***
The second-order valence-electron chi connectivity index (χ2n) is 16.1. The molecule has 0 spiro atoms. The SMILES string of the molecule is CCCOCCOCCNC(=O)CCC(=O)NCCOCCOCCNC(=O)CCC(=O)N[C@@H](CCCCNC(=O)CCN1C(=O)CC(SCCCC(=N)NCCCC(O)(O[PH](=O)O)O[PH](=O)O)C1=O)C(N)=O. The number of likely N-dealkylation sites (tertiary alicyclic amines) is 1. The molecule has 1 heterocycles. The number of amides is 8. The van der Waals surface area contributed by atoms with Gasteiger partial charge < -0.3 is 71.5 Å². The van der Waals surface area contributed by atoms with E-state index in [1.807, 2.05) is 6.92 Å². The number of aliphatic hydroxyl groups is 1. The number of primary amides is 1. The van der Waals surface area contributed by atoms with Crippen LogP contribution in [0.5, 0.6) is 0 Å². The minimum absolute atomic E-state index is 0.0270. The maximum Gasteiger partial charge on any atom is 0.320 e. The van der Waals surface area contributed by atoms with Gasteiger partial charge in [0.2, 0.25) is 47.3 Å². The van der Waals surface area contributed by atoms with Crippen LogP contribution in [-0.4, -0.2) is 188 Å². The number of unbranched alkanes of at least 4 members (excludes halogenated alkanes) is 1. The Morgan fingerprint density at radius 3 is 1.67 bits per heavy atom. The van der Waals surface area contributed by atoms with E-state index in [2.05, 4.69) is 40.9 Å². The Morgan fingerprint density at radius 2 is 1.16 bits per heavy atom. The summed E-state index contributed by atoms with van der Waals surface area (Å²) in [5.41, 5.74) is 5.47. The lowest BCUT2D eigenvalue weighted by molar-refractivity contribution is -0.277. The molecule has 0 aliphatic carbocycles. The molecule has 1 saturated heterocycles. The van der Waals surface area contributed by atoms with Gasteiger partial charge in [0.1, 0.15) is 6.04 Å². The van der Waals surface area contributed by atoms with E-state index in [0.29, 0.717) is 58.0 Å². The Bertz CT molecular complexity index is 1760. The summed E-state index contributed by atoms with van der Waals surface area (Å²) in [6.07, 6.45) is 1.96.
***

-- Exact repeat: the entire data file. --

The second-order valence-electron chi connectivity index (χ2n) is 16.1. The molecule has 0 spiro atoms. The SMILES string of the molecule is CCCOCCOCCNC(=O)CCC(=O)NCCOCCOCCNC(=O)CCC(=O)N[C@@H](CCCCNC(=O)CCN1C(=O)CC(SCCCC(=N)NCCCC(O)(O[PH](=O)O)O[PH](=O)O)C1=O)C(N)=O. The number of likely N-dealkylation sites (tertiary alicyclic amines) is 1. The molecule has 1 heterocycles. The number of amides is 8. The van der Waals surface area contributed by atoms with Gasteiger partial charge < -0.3 is 71.5 Å². The van der Waals surface area contributed by atoms with E-state index in [1.807, 2.05) is 6.92 Å². The number of aliphatic hydroxyl groups is 1. The number of primary amides is 1. The van der Waals surface area contributed by atoms with Crippen LogP contribution in [0.5, 0.6) is 0 Å². The minimum absolute atomic E-state index is 0.0270. The maximum Gasteiger partial charge on any atom is 0.320 e. The van der Waals surface area contributed by atoms with Gasteiger partial charge in [0.2, 0.25) is 47.3 Å². The van der Waals surface area contributed by atoms with Crippen LogP contribution in [-0.4, -0.2) is 188 Å². The number of unbranched alkanes of at least 4 members (excludes halogenated alkanes) is 1. The Morgan fingerprint density at radius 3 is 1.67 bits per heavy atom. The van der Waals surface area contributed by atoms with E-state index in [2.05, 4.69) is 40.9 Å². The Morgan fingerprint density at radius 2 is 1.16 bits per heavy atom. The summed E-state index contributed by atoms with van der Waals surface area (Å²) in [5.41, 5.74) is 5.47. The lowest BCUT2D eigenvalue weighted by molar-refractivity contribution is -0.277. The molecule has 0 aliphatic carbocycles. The molecule has 1 saturated heterocycles. The van der Waals surface area contributed by atoms with Gasteiger partial charge in [0.1, 0.15) is 6.04 Å². The van der Waals surface area contributed by atoms with E-state index in [0.29, 0.717) is 58.0 Å². The Bertz CT molecular complexity index is 1760. The summed E-state index contributed by atoms with van der Waals surface area (Å²) in [6.07, 6.45) is 1.96.